Mexican Hat Dance
I’m sure that not many people in the U.S. realize that we get more oil from Mexico than from Saudi Arabia. We are dependent on Mexico to supply us with 600 million barrels of oil per year. Without this supply, there would be shortages and much higher prices. Tijuana, we have a problem. Within five years, we will be getting ZERO barrels of oil per day from our neighbor to the south. Mexico has the distinguished honor of having a government more inept and short-sighted than our own. Hard to do.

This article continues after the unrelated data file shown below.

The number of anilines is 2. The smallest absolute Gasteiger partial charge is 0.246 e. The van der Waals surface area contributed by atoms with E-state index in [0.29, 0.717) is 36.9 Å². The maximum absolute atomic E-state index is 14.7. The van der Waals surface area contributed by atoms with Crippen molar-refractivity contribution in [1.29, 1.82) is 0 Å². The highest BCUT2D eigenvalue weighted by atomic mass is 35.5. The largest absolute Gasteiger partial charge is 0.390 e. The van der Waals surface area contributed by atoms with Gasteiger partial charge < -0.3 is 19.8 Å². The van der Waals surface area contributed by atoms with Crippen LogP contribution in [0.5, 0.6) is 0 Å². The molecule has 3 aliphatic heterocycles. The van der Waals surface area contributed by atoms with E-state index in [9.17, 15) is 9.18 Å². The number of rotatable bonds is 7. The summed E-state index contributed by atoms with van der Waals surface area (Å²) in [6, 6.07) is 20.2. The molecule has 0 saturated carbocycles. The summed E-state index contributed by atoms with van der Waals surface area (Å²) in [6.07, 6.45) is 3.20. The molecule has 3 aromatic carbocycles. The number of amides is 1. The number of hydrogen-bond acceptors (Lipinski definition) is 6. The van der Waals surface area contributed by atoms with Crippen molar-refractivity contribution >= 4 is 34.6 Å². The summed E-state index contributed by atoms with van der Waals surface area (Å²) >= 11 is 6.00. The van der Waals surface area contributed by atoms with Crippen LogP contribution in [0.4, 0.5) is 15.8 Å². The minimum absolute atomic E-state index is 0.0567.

Virtually all of the oil supplied from Mexico comes from the 2nd largest oil field in the world, Cantarell. It was discovered in the shallow waters of the Gulf of Mexico in 1977. It is run by the state owned oil company, Pemex. It held 17 billion barrels of oil. The Mexican government took the oil revenues and funded their wish list of programs in the country. Pemex has provided 40% of all revenues for the state. The state became so dependent they had Pemex build a nitrogen injection project on top of the well to push the oil out faster. It worked. In 2004, the well was providing 2.5 million barrels per day. It is now in irreversible decline at a rate of 15% per year. By 2012, it will only be producing 500,000 barrels per day.